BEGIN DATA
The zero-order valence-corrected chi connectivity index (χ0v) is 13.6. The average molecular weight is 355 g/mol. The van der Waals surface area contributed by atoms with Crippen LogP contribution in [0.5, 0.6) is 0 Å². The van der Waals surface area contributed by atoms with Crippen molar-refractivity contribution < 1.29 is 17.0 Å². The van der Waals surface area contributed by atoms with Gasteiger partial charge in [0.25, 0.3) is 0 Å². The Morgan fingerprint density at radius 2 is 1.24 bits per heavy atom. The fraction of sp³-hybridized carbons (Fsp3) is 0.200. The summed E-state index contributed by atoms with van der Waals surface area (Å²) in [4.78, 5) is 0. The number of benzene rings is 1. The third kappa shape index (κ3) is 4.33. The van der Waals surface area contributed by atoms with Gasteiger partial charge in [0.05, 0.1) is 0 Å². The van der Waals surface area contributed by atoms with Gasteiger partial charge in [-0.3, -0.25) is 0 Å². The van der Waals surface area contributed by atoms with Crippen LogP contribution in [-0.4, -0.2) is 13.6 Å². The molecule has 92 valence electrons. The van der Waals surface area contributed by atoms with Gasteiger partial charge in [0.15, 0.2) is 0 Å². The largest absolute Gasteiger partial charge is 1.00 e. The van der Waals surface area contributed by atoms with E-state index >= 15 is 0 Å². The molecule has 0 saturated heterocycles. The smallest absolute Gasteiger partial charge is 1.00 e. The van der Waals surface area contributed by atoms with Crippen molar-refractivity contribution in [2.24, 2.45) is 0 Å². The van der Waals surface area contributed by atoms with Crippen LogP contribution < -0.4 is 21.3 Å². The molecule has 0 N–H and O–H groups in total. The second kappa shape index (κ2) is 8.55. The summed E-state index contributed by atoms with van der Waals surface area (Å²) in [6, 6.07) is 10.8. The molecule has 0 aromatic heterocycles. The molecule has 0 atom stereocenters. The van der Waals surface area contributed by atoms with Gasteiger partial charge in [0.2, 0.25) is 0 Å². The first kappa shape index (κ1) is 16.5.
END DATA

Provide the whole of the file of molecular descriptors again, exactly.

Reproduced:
The zero-order valence-corrected chi connectivity index (χ0v) is 13.6. The average molecular weight is 355 g/mol. The van der Waals surface area contributed by atoms with Crippen LogP contribution in [0.5, 0.6) is 0 Å². The van der Waals surface area contributed by atoms with Crippen molar-refractivity contribution < 1.29 is 17.0 Å². The van der Waals surface area contributed by atoms with Gasteiger partial charge in [0.25, 0.3) is 0 Å². The Morgan fingerprint density at radius 2 is 1.24 bits per heavy atom. The fraction of sp³-hybridized carbons (Fsp3) is 0.200. The summed E-state index contributed by atoms with van der Waals surface area (Å²) in [4.78, 5) is 0. The number of benzene rings is 1. The third kappa shape index (κ3) is 4.33. The van der Waals surface area contributed by atoms with Gasteiger partial charge in [0.05, 0.1) is 0 Å². The van der Waals surface area contributed by atoms with Gasteiger partial charge in [-0.3, -0.25) is 0 Å². The van der Waals surface area contributed by atoms with Crippen LogP contribution in [-0.4, -0.2) is 13.6 Å². The molecule has 92 valence electrons. The van der Waals surface area contributed by atoms with Gasteiger partial charge in [0.15, 0.2) is 0 Å². The largest absolute Gasteiger partial charge is 1.00 e. The van der Waals surface area contributed by atoms with E-state index >= 15 is 0 Å². The molecule has 0 saturated heterocycles. The smallest absolute Gasteiger partial charge is 1.00 e. The van der Waals surface area contributed by atoms with Crippen molar-refractivity contribution in [2.24, 2.45) is 0 Å². The van der Waals surface area contributed by atoms with Crippen LogP contribution < -0.4 is 21.3 Å². The molecule has 0 N–H and O–H groups in total. The second kappa shape index (κ2) is 8.55. The summed E-state index contributed by atoms with van der Waals surface area (Å²) in [6, 6.07) is 10.8. The molecule has 0 aromatic heterocycles. The molecule has 0 atom stereocenters. The van der Waals surface area contributed by atoms with Gasteiger partial charge in [0.2, 0.25) is 0 Å². The first kappa shape index (κ1) is 16.5.